The best spherical meat treats
By Janis McMath, Editor-in-Chief
Turkey is the Mozart of ground meat composition.
Meatballs! Every culture seems to have its own version of smashing meat together into a delicious sphere—so much so that the epic origin story of meatballs is shrouded in mystery. But my personal favourite meatball is köfte. Köfte is the Turkish variation of a meatball; this meat is commonly grilled (which is their ultimate form) but they can be fried, baked, steamed, etc. And when it comes to meatballs, Turkey is the Mozart of ground meat composition; there are a staggering number of variations of köfte, and many different regions each have their own version.
Grilled köfte are the best, no
doubt. They are easy to make on a cast iron pan—but oven-baked köfte are also simple and accessible.
Either way is super delicious, so don’t fret. The versions I love include
potatoes to soak up the fat of meatballs, green peppers and tomatoes baked
alongside the meatballs, and cacik (similar to tzatziki) for dipping. And if
you’re feeling left out because you’re vegetarian or vegan, don’t worry! Turkey
also offers a red lentil meatless meatball (called mercimek köftesi) that I
will cover in next week’s issue!
500 grams of ground meat. (Some people do half lean beef and half regular, some do half lamb and half beef etc. I like all regular beef personally.)
1 egg as a binding agent. (If you are allergic you can substitute half a teaspoon of baking soda or baking powder.)
1 white onion, diced (size to taste, but I love and recommend a big honking onion)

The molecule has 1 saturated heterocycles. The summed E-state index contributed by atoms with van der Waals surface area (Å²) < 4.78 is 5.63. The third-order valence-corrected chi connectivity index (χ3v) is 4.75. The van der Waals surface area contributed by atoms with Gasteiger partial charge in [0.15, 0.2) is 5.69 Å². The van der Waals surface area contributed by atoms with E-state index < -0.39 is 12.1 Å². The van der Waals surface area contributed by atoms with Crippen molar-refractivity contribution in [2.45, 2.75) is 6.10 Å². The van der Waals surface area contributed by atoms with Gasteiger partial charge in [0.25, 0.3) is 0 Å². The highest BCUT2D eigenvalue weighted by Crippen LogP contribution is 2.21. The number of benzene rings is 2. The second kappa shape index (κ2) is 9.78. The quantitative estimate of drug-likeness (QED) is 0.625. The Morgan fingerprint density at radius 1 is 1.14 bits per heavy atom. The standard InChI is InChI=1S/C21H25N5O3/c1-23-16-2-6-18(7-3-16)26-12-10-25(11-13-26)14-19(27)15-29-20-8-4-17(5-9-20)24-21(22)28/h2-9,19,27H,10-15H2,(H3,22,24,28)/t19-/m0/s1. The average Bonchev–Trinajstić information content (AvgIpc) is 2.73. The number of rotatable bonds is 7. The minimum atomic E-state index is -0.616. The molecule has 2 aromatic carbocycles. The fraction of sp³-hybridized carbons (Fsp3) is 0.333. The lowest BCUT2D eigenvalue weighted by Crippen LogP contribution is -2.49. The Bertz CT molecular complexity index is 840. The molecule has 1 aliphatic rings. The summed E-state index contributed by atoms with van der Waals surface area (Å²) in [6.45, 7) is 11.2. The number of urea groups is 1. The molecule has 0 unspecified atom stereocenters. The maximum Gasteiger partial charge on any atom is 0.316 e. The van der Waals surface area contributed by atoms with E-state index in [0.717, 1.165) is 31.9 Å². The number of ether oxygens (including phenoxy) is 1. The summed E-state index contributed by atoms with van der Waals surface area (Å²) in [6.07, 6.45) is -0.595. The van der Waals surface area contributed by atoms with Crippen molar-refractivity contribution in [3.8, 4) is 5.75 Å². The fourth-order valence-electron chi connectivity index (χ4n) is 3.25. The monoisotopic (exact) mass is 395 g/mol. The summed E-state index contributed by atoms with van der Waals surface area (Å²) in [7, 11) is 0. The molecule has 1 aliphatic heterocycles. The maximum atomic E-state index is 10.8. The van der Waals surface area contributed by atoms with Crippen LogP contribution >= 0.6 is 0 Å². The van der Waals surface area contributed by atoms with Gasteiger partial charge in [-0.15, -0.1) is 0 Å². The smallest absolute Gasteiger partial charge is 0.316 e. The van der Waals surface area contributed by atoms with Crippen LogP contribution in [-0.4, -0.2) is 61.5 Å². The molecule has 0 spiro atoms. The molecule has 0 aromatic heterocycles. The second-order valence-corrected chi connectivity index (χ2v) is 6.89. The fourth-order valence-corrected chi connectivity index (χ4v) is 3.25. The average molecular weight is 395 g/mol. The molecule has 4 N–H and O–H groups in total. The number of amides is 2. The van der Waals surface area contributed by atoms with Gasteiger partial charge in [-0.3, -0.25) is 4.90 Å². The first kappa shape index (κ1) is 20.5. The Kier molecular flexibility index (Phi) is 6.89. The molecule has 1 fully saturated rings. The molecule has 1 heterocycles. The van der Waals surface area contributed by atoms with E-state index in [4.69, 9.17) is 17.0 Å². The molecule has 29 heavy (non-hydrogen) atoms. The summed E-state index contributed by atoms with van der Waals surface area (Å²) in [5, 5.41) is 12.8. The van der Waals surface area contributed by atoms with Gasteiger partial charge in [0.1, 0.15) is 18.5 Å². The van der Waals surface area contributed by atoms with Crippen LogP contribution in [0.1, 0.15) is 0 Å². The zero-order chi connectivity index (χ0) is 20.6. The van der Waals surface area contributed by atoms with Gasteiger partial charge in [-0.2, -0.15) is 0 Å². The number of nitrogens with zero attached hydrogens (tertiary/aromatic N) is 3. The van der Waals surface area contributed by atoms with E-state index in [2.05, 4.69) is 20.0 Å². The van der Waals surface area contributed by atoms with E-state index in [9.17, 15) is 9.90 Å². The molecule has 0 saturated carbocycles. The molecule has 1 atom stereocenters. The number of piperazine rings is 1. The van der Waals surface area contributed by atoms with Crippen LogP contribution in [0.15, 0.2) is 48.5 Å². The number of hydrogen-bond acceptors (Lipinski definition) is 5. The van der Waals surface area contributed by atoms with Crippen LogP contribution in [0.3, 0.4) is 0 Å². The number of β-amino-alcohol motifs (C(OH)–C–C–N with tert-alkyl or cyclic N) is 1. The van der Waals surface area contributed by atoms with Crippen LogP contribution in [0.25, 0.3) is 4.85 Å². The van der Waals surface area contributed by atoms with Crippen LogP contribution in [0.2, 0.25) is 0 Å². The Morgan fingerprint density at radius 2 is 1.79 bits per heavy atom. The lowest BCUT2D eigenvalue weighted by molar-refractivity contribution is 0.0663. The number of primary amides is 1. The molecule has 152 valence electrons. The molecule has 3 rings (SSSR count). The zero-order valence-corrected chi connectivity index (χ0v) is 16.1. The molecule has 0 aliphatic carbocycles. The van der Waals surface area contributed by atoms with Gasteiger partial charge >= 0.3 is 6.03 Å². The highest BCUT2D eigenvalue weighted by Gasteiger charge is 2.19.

4 to 8 tablespoons of breadcrumbs (you can also make breadcrumbs at home with stale bread)
dill or parsley (or both)
salt (1 to 2 teaspoons suffices for most)
pepper (freshly ground if possible!)
tons of garlic
3 tablespoons of tomato paste (for the oven-baked version)
spices you love like cumin, paprika, oregano, nutmeg, etc.
medium Yukon Gold potatoes (my all-time favourite, their natural taste is somewhat buttery)
Put your meat, egg, diced onion, diced dill, diced garlic, breadcrumbs, salt, pepper, and spices in a bowl. Do not be stingy with your spices as a meatball is nothing without good seasoning.
Mix it all up—and while you can do this in a blender, I’d recommend blending it by hand. Texture-wise, I prefer hand-mixed to paste. When rolling the meatballs, put a little olive oil in your hands to prevent stickiness when forming the spheres. Make sure the balls are small and flat. Surface area is great. If you are oven baking these babies, layer the potatoes between the meatballs so they can soak up all the fat that is going to bubble in the oven. Place tomatoes and peppers in the same pan. Mix tomato paste with water and a pinch of salt and pepper and drizzle over meatballs. (375 F for 30 to 45 minutes!) If you are going to cook the meatballs on your cast iron, heat it up to medium heat and keep flipping your köfte until brown, crispy, and heavenly. Cook tomatoes and peppers alongside meatballs. (Personally, I don’t cook the potatoes on the cast iron since the meatballs cook so much faster on the pan than in the oven… and I don’t want to wait longer to eat.)
Cacik (like tzatziki)
plain yogurt (higher percentage yogurts are the best—like 3 percent)
fresh mint or dill
Mix it all together—use whatever amounts fit your taste. If you find the texture is too thick for your taste, add a tiny bit of cold water. Most important part of this recipe? It must be left to sit for a while so the garlic can permeate the yogurt. Leave it in the fridge overnight for the best flavour. Your gut will thank you for cutting the grease with this treat!